12 wk old chicken, weak legs/feet/wings LONG

Discussion in 'Emergencies / Diseases / Injuries and Cures' started by chickon, Dec 6, 2008.

  1. chickon

    chickon Out Of The Brooder

    Dec 6, 2008
    Hi all,

    This is my first post--hello everyone! I am VERY NEW at chickens so I'll toss out all the information I have, and you chicken-wise people can scratch through it for what's important. [​IMG]

    We have a flock of 25: 4 adults (1 rooster) bought from a local breeder in July, and 20 hatchery chicks that came in September. The affected chicken is one of the hatchery batch, so she is about 11.5 weeks old. She is an Orpington. All the chickens live together in a chicken house with wood shavings for bedding and straw in the nest boxes. They eat commercial feed and cooking scraps and occasional cracked corn, and are free on about 1/4 acre during the day. It has recently gotten cold here; right now it is in the 20's. The chickens have 2 heat lamps in their coop though. The young ones like to congregate under them to sleep. The chicken house is insulated with that pink insulation (is it called glass wool?), and Thursday morning I noticed some chickens pulling some out and trying to keep it away from each other. Presumably they may have been eating it. I blocked off where they were picking at it, but I noticed a couple other small places where they could have started to pull it out too. For what it's worth, I asked my Toxicology professor about the oral toxicity of that insulation and he thought it would just be like the rest of the grit they eat...but I dunno...

    Thursday and Friday I noticed that this particular chicken was the last to leave the coop when I let them out in the morning, but she seemed to walk ok. Also I noticed she has 'bed head'--disarrayed feathers on her head/back of her neck, and so do some of the other younger chickens (molting?). Last night, I thought she seemed a little uncoordinated; I thought it was because I had just put her in from the cold. (The red heat lamp was not on yet when it got dark; she and one other chicken went under their house instead of inside it without their red beacon.)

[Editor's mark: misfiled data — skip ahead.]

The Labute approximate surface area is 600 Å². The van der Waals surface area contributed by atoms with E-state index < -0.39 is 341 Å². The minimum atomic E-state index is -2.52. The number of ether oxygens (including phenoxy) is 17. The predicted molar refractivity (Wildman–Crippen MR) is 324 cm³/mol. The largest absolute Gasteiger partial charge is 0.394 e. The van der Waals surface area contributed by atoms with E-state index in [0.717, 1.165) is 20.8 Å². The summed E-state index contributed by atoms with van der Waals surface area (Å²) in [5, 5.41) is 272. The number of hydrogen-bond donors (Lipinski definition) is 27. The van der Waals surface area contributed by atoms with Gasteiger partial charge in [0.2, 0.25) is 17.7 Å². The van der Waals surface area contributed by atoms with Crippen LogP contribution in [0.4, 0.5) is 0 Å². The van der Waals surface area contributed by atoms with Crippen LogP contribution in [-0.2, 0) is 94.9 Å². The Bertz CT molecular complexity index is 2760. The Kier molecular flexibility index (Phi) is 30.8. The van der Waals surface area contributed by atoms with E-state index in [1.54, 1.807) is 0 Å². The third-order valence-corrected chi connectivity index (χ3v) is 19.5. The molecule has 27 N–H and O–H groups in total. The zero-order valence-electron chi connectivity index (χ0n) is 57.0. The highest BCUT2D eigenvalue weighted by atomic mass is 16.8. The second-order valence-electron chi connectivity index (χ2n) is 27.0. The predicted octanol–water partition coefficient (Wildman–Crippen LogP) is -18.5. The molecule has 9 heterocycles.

Tonight my partner, with a keener eye than mine for Incredibly Major Chicken Problems, brought this chicken inside. She (the chicken) is pecking with vigor at the food we set out for her, & drinking water, but is disturbingly uncoordinated and weak in her limbs. Her wings droop when I pick her up, and her legs just slide out to the sides when I set her down. Her right leg is more tucked up against her body, while her left is more flaccid. Her toes don't wrap around my hand/arms with any strength.

    Our plan is to keep her inside the house, warm and separate from other chickens, in a dog or cat crate.

    Is she suffering from something obvious to chicken wizards?? She is sitting next to me near the wood stove as I write this, and a bit of quick link-following from this site (thanks!) revealed that for botulism they should be kept cool not warm--could it be botulism, and should I keep her cooler? (there is a weird little pond they could access, mostly it has been frozen recently--i suppose it could have something gross like botulism)

    I appreciate ANY insight from you more experienced chicken folks. I feel like a horrible chicken mama--it was my job to care for the chickens this week while my partner was away, and I let them eat insulation, catch a nighttime chill under the chicken house, and/or get some horrible neurotoxic disease. D'oh!

    Thanks a lot for reading. [​IMG]

    ETA: PS-- she seems lighter in weight than the other chickens too.
    Last edited: Dec 6, 2008
  2. Oh, when you first have a sick chick, the things you think they may have. Fact is, you may never know what they have.

    I would think the insulation is NOT a good thing. Have you ever been in an actic with this stuff and not worn a mask ?? Man, you hack for days becuase of the fibers it puts off. I have repeatedly said that one shoud never insulate a chicken coop. Not only becuase of the hazards of the insulation, but it does not let the coop breath.

    If you want to insulate, go buy some heavy moving blankets. They are harmless to your birds, have a good insulating factor and they do let your coop breath.

    You can buy them used from any moving place. Most are glad to rid themselves of them and get a few bucks. They may be in horrid condition, but your not using them on your furniture or bed.
  3. chickon

    chickon Out Of The Brooder

    Dec 6, 2008
    Thanks for your message! The chicken is doing about the same today. Should I be doing anything different? Has anyone had a chicken do this before??

    That is a good idea about the blankets. I will get in touch with some moving places. It brings up a question I have been wondering about, though: in cold weather, when I don't want my chicken house drafty, how IS it supposed to be ventilated? (Is that what is meant when I read about having the building breathe?) During more temperate weather we left the doors and windows open, and there is a gap under the eaves for ventilation too. Obviously now that it is cold the doors and windows are closed, and the under-eave gap is currently insulated, pending Spring weather.

    Thanks for the tips

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